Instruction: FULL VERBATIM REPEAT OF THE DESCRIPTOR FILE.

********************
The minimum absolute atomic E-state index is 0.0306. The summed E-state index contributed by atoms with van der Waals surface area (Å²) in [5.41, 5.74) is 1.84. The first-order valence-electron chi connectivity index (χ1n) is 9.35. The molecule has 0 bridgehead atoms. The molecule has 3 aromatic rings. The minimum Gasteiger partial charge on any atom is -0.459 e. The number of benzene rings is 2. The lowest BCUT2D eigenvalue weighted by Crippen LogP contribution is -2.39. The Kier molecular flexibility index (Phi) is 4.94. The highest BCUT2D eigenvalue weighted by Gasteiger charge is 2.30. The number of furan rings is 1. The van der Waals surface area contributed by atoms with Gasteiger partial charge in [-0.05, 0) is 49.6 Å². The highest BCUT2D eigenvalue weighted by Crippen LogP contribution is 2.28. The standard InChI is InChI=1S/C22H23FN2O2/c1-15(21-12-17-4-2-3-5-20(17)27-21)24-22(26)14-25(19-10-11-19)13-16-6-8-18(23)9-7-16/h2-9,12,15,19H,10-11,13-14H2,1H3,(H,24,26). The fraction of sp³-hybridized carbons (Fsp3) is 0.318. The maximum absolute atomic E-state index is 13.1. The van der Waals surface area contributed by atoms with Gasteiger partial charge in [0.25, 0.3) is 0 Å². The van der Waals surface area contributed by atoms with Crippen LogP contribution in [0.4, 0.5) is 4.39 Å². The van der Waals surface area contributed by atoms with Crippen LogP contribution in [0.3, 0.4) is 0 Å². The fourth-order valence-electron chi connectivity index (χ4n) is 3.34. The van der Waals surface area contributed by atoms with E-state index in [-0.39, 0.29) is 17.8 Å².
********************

The minimum absolute atomic E-state index is 0.0306. The summed E-state index contributed by atoms with van der Waals surface area (Å²) in [5.41, 5.74) is 1.84. The first-order valence-electron chi connectivity index (χ1n) is 9.35. The molecule has 0 bridgehead atoms. The molecule has 3 aromatic rings. The minimum Gasteiger partial charge on any atom is -0.459 e. The number of benzene rings is 2. The lowest BCUT2D eigenvalue weighted by Crippen LogP contribution is -2.39. The Kier molecular flexibility index (Phi) is 4.94. The highest BCUT2D eigenvalue weighted by Gasteiger charge is 2.30. The number of furan rings is 1. The van der Waals surface area contributed by atoms with Gasteiger partial charge in [-0.05, 0) is 49.6 Å². The highest BCUT2D eigenvalue weighted by Crippen LogP contribution is 2.28. The standard InChI is InChI=1S/C22H23FN2O2/c1-15(21-12-17-4-2-3-5-20(17)27-21)24-22(26)14-25(19-10-11-19)13-16-6-8-18(23)9-7-16/h2-9,12,15,19H,10-11,13-14H2,1H3,(H,24,26). The fraction of sp³-hybridized carbons (Fsp3) is 0.318. The maximum absolute atomic E-state index is 13.1. The van der Waals surface area contributed by atoms with Gasteiger partial charge in [0.25, 0.3) is 0 Å². The van der Waals surface area contributed by atoms with Crippen LogP contribution in [0.4, 0.5) is 4.39 Å². The van der Waals surface area contributed by atoms with Crippen LogP contribution in [0.3, 0.4) is 0 Å². The fourth-order valence-electron chi connectivity index (χ4n) is 3.34. The van der Waals surface area contributed by atoms with E-state index in [-0.39, 0.29) is 17.8 Å².